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Microsoft and IBM, among others, are developing new software to help harried workers be more productive
Being able to focus at work is tough in any organization, but Microsoft's (MSFT) flat and freewheeling culture can make the problem especially acute. The sprawling company has so many intertwined product groups that keeping up with all the developments around campus can become a job in itself. "At Microsoft, e-mails fly around, and you get hooked into so many meetings electronically," says Eric Horvitz, a principal researcher at the company. "After a while, you realize you have no time to get anything done."
So Horvitz has been spending some of the past year on a new research project called Achieve that aims to reclaim lost time. The software helps "book time with yourself" and can distinguish between intractable and nice-to-hit deadlines, and glean from e-mails promises employees make to one another about delivery dates for projects. It can also "rehydrate" workers' screens when they return to a task, opening the programs and Web sites last open when working on the project. Achieve is "dead center on this idea of 'there's nothing more valuable than my time,'" says Horvitz.
Far too often, that's hard to remember. Software has long been seen as a productivity boon, and its use has shaved countless hours from tasks in fields as diverse as finance, architecture, and magazine publishing. Yet current computer industry thinking holds that the very digital tools we count on to be more productive can also drag down our efficiency when they're used too much. New research into time management software contends that slashing away at incoming e-mails and maintaining meticulous to-do lists is only half the battle. More important is getting information under users' noses when they need it, without making them constantly switch between programs to get the whole picture.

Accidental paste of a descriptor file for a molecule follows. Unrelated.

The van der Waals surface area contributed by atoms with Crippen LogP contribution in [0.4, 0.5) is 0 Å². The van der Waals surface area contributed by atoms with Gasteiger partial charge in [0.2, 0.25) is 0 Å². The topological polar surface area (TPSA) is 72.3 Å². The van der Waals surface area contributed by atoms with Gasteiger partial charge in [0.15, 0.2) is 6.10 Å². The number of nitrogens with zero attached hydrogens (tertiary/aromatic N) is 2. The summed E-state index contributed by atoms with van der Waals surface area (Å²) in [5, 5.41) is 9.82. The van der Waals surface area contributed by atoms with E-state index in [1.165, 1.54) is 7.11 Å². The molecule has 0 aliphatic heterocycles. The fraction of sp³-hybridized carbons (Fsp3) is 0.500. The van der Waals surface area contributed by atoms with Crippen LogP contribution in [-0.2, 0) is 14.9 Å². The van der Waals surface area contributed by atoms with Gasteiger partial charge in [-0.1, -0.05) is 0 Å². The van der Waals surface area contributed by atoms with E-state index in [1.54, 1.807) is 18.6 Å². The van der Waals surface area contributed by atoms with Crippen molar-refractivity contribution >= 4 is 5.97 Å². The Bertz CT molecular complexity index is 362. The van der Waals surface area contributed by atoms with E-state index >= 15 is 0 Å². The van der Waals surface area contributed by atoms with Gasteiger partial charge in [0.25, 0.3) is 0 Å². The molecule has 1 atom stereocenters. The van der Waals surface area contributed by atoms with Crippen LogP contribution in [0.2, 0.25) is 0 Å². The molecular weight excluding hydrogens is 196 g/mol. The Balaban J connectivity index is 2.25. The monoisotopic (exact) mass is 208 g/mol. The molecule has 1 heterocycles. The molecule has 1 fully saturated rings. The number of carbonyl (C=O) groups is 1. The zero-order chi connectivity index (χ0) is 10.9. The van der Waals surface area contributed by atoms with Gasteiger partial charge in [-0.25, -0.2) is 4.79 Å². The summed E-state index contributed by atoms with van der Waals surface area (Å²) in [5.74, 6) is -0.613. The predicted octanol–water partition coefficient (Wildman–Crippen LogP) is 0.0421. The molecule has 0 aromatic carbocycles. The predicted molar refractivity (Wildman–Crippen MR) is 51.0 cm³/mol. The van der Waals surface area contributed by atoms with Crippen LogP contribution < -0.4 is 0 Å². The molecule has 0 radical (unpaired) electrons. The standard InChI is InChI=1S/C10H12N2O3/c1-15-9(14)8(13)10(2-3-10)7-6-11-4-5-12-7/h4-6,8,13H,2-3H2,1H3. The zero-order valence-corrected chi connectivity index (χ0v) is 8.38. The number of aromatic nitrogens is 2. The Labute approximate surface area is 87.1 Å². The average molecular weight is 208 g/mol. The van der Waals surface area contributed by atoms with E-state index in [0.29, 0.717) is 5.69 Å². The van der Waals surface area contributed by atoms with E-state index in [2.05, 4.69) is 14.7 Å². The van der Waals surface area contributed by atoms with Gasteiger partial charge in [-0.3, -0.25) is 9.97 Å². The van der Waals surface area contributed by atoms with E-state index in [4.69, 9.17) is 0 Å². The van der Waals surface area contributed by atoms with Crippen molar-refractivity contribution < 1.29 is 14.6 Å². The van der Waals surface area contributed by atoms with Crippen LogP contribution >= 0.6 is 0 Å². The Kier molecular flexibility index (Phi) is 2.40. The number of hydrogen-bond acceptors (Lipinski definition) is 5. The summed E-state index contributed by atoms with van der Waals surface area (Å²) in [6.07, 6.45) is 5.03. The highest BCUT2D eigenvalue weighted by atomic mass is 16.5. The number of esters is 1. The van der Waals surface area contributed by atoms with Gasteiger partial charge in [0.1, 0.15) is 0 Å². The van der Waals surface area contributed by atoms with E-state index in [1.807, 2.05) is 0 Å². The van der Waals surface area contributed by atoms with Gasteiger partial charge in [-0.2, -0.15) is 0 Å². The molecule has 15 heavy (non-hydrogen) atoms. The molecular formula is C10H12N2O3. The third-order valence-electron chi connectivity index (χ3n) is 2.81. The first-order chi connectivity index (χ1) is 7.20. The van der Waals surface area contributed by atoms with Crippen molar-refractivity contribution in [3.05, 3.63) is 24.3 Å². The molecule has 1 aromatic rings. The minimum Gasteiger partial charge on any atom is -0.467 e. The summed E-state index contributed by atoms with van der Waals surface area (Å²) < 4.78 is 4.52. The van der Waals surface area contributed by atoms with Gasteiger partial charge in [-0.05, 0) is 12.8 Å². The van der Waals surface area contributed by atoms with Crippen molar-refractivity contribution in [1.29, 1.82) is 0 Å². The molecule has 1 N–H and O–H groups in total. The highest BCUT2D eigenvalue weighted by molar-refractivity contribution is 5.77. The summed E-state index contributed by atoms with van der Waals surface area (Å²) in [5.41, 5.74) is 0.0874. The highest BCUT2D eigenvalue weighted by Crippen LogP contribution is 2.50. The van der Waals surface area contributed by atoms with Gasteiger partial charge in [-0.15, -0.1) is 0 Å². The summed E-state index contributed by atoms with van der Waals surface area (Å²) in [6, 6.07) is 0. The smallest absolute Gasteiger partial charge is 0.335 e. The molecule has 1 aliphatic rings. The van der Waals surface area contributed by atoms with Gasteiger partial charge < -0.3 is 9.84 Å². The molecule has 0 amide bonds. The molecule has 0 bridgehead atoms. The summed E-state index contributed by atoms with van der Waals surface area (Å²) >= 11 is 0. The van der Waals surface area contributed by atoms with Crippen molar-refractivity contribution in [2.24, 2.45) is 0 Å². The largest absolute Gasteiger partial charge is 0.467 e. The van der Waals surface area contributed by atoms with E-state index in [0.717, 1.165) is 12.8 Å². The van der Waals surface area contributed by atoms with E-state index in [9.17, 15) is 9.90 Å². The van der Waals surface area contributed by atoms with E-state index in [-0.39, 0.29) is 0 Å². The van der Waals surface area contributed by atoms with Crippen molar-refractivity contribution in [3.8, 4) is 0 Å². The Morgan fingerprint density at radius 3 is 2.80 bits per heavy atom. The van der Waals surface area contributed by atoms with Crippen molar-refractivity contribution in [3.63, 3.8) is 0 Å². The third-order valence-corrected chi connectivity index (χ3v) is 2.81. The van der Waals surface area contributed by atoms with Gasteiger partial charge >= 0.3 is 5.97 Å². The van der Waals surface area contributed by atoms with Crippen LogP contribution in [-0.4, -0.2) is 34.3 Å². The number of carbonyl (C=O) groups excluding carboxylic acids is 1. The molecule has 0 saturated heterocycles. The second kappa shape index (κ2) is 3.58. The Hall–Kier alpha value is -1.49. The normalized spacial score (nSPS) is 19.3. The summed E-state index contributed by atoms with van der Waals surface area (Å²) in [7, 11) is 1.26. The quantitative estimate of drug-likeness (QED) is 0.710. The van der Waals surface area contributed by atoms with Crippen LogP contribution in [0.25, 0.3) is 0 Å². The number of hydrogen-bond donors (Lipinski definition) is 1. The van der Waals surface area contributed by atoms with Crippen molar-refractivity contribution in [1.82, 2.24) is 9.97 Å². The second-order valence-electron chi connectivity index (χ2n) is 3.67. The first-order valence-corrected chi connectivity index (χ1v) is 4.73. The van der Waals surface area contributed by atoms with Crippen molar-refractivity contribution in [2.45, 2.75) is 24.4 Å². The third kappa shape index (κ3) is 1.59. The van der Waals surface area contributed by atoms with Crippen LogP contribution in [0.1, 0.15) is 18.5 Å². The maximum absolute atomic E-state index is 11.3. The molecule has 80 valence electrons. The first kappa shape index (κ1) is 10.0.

E-Mail Can Be a Big Distraction
"You could make an argument that there is no one true path to efficiency," says Jeff Pierce, a researcher at IBM's (IBM) Almaden lab in California. Since we're idiosyncratic beings, traditional time management approaches can fall short of effectively organizing all the information scattered across our computers and mobile phones—and in our heads, he says.
Using the e-mail in-box as a to-do list makes it hard to categorize jobs and forces users to remake decisions each time they look at their e-mail. To-do list software can help users prioritize tasks and organize them by project. But such lists are often separate from our e-mail and other programs, which leads to more fragmented attention.
Pierce's Personal Tasks software, which he's been working on since last summer, shows how workers might one day manage their files and communications across the sackful of devices many people own. The system—which is still in the research phase—lets users of IBM's Lotus Notes take fast action on e-mail messages by turning them into reminders with just a couple of mouse strokes, or append relevant files so workers don't have to switch back and forth to read things later. The goal is to develop a style of "activity centric computing" that's centered around gathering the information users need to complete a task, instead of forcing them to think in terms of individual programs.
The cost of software-induced productivity problems is high. Unwanted interruptions consume as much as 28% of the average U.S. worker's day, and sap $650 billion a year in lost productivity from the economy, according to one widely cited study.
Instant Messaging Eats Up the Hours